Anthony Burgess on James Joyce’s gift.
A mark of Joyce’s genius was to recognise the smallness of his poetic talent and to see how a fine ear and a weak lyrical impulse could revolutionise the prose of a whole era.
Joysprick: An Introduction to the Language of James Joyce
C.D. Lewis The Lyric Impulse.
It would be difficult to overestimate the harm done to language by modern advertisement. Amongst other things, the flowery, cynical appeals of publicists have set up a strong but undiscriminating reaction. If a man speaks eloquently, with panache, we at once suspect him of insincerity: we feel he is trying to get at us. This attitude of ours has spread over into literature. To many critics and younger writers in Britain, ‘charm’, ‘grace’, ‘style’ are naughty words […] Here again the lyric suffers. A lyric poem must have some sort of grace; and charm is after all, carmen — a lyric song. If we so distrust charm and grace and style, and will have nothing but honest rugged poetry with no nonsense about it, we are discouraging the lyric impulse, and in doing so we cut off the main stream of poetry from one of its tributaries.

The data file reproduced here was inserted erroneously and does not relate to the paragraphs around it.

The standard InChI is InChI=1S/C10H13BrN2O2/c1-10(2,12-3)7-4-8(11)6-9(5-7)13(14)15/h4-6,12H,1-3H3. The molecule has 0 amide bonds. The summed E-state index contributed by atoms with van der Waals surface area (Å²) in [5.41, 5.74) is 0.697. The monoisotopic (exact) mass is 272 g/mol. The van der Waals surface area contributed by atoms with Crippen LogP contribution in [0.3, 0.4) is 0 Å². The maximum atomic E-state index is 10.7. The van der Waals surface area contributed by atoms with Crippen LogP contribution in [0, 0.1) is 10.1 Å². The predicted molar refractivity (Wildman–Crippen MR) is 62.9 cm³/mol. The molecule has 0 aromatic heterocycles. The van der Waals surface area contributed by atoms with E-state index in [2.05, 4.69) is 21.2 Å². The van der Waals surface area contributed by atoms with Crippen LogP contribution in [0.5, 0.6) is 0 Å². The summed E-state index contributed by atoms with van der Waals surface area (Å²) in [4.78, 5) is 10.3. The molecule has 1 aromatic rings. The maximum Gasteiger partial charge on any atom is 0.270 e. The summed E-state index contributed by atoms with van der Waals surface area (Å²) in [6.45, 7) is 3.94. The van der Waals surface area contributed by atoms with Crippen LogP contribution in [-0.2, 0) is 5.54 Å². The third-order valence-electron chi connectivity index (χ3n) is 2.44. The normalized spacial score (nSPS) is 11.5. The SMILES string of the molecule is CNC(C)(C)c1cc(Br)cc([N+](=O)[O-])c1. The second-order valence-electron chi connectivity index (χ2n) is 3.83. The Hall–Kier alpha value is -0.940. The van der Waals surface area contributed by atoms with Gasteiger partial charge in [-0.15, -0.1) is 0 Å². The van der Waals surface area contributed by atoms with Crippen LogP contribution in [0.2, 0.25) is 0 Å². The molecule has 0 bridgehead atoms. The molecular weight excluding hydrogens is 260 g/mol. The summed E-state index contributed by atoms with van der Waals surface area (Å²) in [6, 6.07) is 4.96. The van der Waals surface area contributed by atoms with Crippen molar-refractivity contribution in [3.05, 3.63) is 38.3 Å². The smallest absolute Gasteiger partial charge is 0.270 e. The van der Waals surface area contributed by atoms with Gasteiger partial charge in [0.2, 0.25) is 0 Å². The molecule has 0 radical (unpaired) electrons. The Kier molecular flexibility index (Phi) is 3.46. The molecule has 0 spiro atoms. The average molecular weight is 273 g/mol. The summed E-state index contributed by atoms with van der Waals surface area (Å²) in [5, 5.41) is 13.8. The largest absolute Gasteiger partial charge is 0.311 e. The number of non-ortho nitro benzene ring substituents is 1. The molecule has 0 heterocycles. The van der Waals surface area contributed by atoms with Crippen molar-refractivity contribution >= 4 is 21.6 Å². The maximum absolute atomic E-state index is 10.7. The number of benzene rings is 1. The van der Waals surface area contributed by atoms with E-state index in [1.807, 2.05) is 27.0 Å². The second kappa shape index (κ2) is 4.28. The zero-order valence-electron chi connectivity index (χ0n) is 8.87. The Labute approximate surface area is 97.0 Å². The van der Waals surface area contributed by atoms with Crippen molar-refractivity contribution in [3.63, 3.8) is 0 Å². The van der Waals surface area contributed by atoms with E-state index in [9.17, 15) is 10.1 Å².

Joyce’s Bloom in Ulysses was an ad man.
And so for day 1307